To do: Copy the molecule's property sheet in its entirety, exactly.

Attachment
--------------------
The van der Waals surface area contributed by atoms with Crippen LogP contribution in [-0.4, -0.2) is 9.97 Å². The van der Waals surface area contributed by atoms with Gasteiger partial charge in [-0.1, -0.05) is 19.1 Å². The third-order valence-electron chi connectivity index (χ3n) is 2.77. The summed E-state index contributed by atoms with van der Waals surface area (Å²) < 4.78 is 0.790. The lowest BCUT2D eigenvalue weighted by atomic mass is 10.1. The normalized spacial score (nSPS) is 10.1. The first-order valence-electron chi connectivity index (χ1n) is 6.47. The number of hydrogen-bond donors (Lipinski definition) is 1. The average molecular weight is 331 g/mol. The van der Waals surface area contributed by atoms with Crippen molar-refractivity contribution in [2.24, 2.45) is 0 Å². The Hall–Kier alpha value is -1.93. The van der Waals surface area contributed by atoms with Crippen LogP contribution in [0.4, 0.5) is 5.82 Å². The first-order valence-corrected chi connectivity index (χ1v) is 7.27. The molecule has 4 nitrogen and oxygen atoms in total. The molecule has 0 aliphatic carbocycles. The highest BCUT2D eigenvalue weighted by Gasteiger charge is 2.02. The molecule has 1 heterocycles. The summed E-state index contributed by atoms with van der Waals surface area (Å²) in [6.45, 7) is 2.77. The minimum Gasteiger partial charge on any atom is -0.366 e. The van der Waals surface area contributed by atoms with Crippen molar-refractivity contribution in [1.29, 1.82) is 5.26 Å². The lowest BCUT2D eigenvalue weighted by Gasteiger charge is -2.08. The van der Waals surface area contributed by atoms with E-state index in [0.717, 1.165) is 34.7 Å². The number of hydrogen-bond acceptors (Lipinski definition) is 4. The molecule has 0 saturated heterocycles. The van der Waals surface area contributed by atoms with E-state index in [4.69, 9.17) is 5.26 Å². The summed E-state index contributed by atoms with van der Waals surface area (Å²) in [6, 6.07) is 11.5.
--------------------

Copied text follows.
The van der Waals surface area contributed by atoms with Crippen LogP contribution in [-0.4, -0.2) is 9.97 Å². The van der Waals surface area contributed by atoms with Gasteiger partial charge in [-0.1, -0.05) is 19.1 Å². The third-order valence-electron chi connectivity index (χ3n) is 2.77. The summed E-state index contributed by atoms with van der Waals surface area (Å²) < 4.78 is 0.790. The lowest BCUT2D eigenvalue weighted by atomic mass is 10.1. The normalized spacial score (nSPS) is 10.1. The first-order valence-electron chi connectivity index (χ1n) is 6.47. The number of hydrogen-bond donors (Lipinski definition) is 1. The average molecular weight is 331 g/mol. The van der Waals surface area contributed by atoms with Crippen molar-refractivity contribution in [2.24, 2.45) is 0 Å². The Hall–Kier alpha value is -1.93. The van der Waals surface area contributed by atoms with Crippen LogP contribution in [0.4, 0.5) is 5.82 Å². The first-order valence-corrected chi connectivity index (χ1v) is 7.27. The molecule has 4 nitrogen and oxygen atoms in total. The molecule has 0 aliphatic carbocycles. The highest BCUT2D eigenvalue weighted by Gasteiger charge is 2.02. The molecule has 1 heterocycles. The summed E-state index contributed by atoms with van der Waals surface area (Å²) in [6.45, 7) is 2.77. The minimum Gasteiger partial charge on any atom is -0.366 e. The van der Waals surface area contributed by atoms with Crippen molar-refractivity contribution in [1.29, 1.82) is 5.26 Å². The lowest BCUT2D eigenvalue weighted by Gasteiger charge is -2.08. The van der Waals surface area contributed by atoms with E-state index in [0.717, 1.165) is 34.7 Å². The number of hydrogen-bond acceptors (Lipinski definition) is 4. The molecule has 0 saturated heterocycles. The van der Waals surface area contributed by atoms with E-state index in [4.69, 9.17) is 5.26 Å². The summed E-state index contributed by atoms with van der Waals surface area (Å²) in [6, 6.07) is 11.5.